What camera should I buy? Your options explained
Built in the mould of an entry-level DSLR and encompassing a hearty zoom lens, the Pentax X-5 weighs in at unsurprising 600g (21oz) when fully loaded. The added weight offers a sense of reassurance and durability, yet it could deter some, since it's twice as heavy as the average CSC.
The front of the camera fits the elongated lens with a rubberised ring, offering the suggestion of being able to control zoom or focus from here. But sadly this is just for decoration.
A comfortable rubberised grip protrudes from its right, sporting an indented index finger rest, and there's a solid zoom dial on top. Sadly using the zoom control, while impressive in range, doesn't slide in and out of the scene as smoothly as we would have hoped. Instead, chunky incremental jumps are made, even with the gentlest of nudges to the dial.
Holding the camera is made steadier and more comfortable by the large grip, which smuggles four AA batteries and a memory card in its underbelly.
While some photographers may enjoy the flexibility of AA batteries, many may lament this decision, which can be more costly in the long run. We found that a set of fresh top-brand batteries yielded around 400 shots, yet four rechargeable batteries only provided sufficient power to execute around 200.
Positioned next to the rather flimsy battery compartment door is a plastic thread for tripod mounts.
Looking at the top of the Pentax X-5 we find a pop-up flash and familiar looking shooting dial that houses Manual, Program, Movie, Auto Picture, a customisable 'User' mode and Scene modes.
Auto Picture automatically selects between 16 presets such as portrait, landscape and macro. There are 19 scene modes, including all the stable choices plus more unique offerings such as Digital Wide and Stage Lighting. Also included are shortcut options for Handheld Night, Sport, Landscape and Portrait.
While there is enough shooting choice in the Pentax X-5 to tantalise most levels of photographer, we can't help noticing obvious weak spots - notably the startling absence of shutter priority and aperture priority modes.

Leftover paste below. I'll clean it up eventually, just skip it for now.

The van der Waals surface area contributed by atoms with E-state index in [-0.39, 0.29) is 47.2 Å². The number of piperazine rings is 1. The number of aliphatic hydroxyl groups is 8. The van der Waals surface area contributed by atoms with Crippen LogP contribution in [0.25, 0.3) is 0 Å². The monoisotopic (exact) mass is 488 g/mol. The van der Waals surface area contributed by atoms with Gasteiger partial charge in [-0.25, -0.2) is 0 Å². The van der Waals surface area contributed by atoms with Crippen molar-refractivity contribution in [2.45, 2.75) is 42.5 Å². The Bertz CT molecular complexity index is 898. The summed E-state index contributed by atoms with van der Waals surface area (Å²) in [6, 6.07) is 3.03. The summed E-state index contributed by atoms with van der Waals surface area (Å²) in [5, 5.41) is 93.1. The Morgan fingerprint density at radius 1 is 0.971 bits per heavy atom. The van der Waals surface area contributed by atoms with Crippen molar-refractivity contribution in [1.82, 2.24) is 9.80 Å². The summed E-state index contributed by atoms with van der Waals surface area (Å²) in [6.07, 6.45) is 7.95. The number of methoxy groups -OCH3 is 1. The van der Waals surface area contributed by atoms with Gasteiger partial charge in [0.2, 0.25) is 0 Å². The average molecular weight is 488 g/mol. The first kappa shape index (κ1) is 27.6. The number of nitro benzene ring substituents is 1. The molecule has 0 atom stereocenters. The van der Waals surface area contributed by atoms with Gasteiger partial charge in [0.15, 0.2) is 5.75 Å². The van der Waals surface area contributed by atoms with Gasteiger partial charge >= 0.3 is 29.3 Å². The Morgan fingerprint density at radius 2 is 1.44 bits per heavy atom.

These modes arguably act as the essential stepping stone for many novice shooters looking to bridge the void between auto modes and full manual control, which is surely one of the main purposes of a bridge camera.
Furthermore, despite the adoption of manual features, there is no support for raw file shooting - instead we are merely given the choice of three JPEG qualities.
When it comes to shooting with the Pentax X-5, auto modes are pretty straightforward, and there are no eye-raising flaws that surface.
But the same can't be said for Manual, which sadly lacks the same intuitiveness that many of the new breed of manual-mode-clad compact cameras offer. You toggle between speed and aperture by using the exposure compensation button, then have to rotate the rear dial to select values.
No issues there, but while we found it possible to vary the shutter speed in incremental steps, when it comes to moving the aperture in stops, you only have the choice of two extreme variables, which change depending on the focal length.
So realistically the Manual mode is better suited to those with a preference for shooting in shutter priority mode.
The rear of the Pentax X-5 features a 230k dot electronic viewfinder with dioptre and a 3-inch articulating 460k dot LCD display. Despite the fact that most average compact cameras now brag a screen resolution of 920k dots, we found the Pentax X-5's monitor to be pleasingly bright and clear.
Plus, thanks to its anti-reflective coating and tilting design, it combats glare efficiently in most lighting scenarios.
Elsewhere on the reverse of the camera, the placement of a one-touch record button is conveniently positioned for avid movie-makers, but is perhaps edged a little too close to the rear thumb pad, and as such there is a danger of accidentally recording.
The Pentax X-5's D-pad doesn't throw up anything bizarre, and thankfully includes the faithful macro shortcut, since some recent compact offerings by rival brands have noticeably lacked this feature of late.
The camera is adequately responsive, taking just over a second to start up. The shutter takes half a second to respond, and it requires around a second to write the picture to memory before refreshing for the next frame.